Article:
This is part eighteen in my 31-day study through the book of Proverbs. The purpose of this study is to learn what God has to say in this book about wisdom and discernment. Yesterday I learned that God uses difficult times in my life to shape and mould my character and that during these times I need to have a peaceful soul and restrain my tongue. I also learned the value of avoiding strife at all costs.
The predominant theme of chapter eighteen is the dangerous nature of words. Verses 6 through 8 read “A fool’s lips enter into contention, And his mouth calls for blows. A fool’s mouth is his destruction, And his lips are the snare of his soul. The words of a talebearer are like tasty trifles, And they go down into the inmost body.” A foolish man will allow his mouth to get him into trouble. He does not restrain his lips and soon says something he should not have. This leads him into contention and even to exchanging blows. His words eventually lead to his downfall, for they lay a trap for his soul.
We see also that as humans we have a natural taste for gossip. We love to listen to the talebearer and the words he says are like tasty trifles to our souls. Words penetrate to the core of our being, so how much better it is to allow only good words to enter our ears and our hearts than evil words.
“The name of the LORD is a strong tower; The righteous run to it and are safe. The rich man’s wealth is his strong city, And like a high wall in his own esteem.”
The ancient Hebrews understood the name of the LORD to mean far more than just His name. The name of the LORD spoke of His character as a loving God who was faithful to the covenant He made with them. So by running to the name of the LORD, we are to run to Him and to rest in the knowledge that He loves us and will do all that He has promised. We can and should take refuge in His love.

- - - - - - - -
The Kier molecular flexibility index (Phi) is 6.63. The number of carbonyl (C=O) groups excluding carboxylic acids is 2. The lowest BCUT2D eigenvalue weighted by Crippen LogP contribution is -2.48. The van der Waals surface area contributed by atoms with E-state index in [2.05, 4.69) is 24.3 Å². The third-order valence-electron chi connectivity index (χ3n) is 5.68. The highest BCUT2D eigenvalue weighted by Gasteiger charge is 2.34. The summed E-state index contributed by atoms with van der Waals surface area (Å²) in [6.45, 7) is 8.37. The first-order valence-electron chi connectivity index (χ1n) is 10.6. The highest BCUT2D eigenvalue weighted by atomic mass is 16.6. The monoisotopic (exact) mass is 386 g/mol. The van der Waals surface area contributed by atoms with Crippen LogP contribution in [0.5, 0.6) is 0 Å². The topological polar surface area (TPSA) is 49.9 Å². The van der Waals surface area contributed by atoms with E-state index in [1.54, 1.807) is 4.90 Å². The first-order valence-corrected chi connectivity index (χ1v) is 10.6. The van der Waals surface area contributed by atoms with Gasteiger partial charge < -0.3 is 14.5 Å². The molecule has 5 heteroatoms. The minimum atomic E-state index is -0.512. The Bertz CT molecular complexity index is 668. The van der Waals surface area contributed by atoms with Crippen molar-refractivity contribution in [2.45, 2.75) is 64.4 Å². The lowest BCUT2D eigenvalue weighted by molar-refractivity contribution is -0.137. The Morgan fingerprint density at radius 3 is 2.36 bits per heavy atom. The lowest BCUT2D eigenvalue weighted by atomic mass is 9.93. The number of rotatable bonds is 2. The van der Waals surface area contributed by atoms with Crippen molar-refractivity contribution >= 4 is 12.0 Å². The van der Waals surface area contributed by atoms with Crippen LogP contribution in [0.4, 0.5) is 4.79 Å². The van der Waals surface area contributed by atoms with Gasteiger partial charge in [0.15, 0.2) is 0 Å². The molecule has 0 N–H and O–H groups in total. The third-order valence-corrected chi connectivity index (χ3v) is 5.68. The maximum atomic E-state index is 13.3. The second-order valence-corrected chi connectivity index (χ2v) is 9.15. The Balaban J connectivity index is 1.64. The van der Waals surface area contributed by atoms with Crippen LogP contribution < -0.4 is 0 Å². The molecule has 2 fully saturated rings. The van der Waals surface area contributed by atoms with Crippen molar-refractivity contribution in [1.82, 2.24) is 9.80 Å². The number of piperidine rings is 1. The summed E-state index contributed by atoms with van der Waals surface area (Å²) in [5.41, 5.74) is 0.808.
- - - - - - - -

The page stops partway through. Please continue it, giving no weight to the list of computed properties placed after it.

Where the wise man takes refuge in the Lord, a foolish man seeks to find refuge in his wealth. He views his wealth as being a strong city and a high wall that can defend Him from whatever may come his way in life. The wise man, though, knows that God is the controller of wealth and depends on Him.
There are two verses that speak of the value of being attentive and careful listeners. Verse 13 reads “He who answers a matter before he hears it, It is folly and shame to him.” A foolish man gives his opinion or judgment on a matter before he has fully heard the situation. The lesson for me is to listen attentively and hear a matter out before rendering judgment. The seventeenth verse continues this theme. “The first one to plead his cause seems right, Until his neighbor comes and examines him.” This passage stresses the value of hearing both sides of a dispute before rendering judgment or forming an opinion. When I have heard only one side I will likely have little reason to doubt the validity of what I have heard. However, to judge the matter based on only one person’s testimony would be foolish, for an examination of the person’s words may prove him to be a liar.
I will close with words from verse 19 which reads “A brother offended is harder to win than a strong city, And contentions are like the bars of a castle.” Using metaphor, the author shows us the value of avoiding contention, for he says it is easier to win a battle against a great, fortified city than it is to win back a brother I have offended. Contention is like strong bars keeping myself away from the one I have offended.
As an aside, and I do not mean to offend any women who may be reading this, but my first thought when I saw this verse was “if a brother is harder to win than a strong city, how much more a sister?” It seems to me women are much harder to win back after being offended than men! Growing up in a household with three sisters I can testify that this is often the case. Where men will often just throw a couple of punches, call it even and then sit down to watch a game of football, women will often carry these offenses for a lifetime.